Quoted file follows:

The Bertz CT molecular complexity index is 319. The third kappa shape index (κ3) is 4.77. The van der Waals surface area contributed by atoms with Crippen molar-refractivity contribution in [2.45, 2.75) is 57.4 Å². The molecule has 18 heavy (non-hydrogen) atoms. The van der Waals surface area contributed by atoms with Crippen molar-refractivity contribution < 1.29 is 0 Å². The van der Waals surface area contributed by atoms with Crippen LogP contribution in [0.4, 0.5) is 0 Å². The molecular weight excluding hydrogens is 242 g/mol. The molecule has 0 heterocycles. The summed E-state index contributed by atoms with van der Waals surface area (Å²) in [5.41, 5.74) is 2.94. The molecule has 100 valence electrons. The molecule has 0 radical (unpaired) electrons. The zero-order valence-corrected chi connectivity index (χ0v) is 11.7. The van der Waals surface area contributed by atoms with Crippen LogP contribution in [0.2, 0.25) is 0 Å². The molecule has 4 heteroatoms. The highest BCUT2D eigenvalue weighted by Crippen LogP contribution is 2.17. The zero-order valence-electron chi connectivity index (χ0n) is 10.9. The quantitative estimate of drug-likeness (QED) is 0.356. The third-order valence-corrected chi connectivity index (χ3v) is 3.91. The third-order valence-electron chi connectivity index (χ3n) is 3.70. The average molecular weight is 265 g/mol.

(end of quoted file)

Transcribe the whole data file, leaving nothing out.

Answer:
The Bertz CT molecular complexity index is 319. The third kappa shape index (κ3) is 4.77. The van der Waals surface area contributed by atoms with Crippen molar-refractivity contribution in [2.45, 2.75) is 57.4 Å². The molecule has 18 heavy (non-hydrogen) atoms. The van der Waals surface area contributed by atoms with Crippen molar-refractivity contribution < 1.29 is 0 Å². The van der Waals surface area contributed by atoms with Crippen LogP contribution in [0.4, 0.5) is 0 Å². The molecular weight excluding hydrogens is 242 g/mol. The molecule has 0 heterocycles. The summed E-state index contributed by atoms with van der Waals surface area (Å²) in [5.41, 5.74) is 2.94. The molecule has 100 valence electrons. The molecule has 0 radical (unpaired) electrons. The zero-order valence-corrected chi connectivity index (χ0v) is 11.7. The van der Waals surface area contributed by atoms with Crippen LogP contribution in [0.2, 0.25) is 0 Å². The molecule has 4 heteroatoms. The highest BCUT2D eigenvalue weighted by Crippen LogP contribution is 2.17. The zero-order valence-electron chi connectivity index (χ0n) is 10.9. The quantitative estimate of drug-likeness (QED) is 0.356. The third-order valence-corrected chi connectivity index (χ3v) is 3.91. The third-order valence-electron chi connectivity index (χ3n) is 3.70. The average molecular weight is 265 g/mol.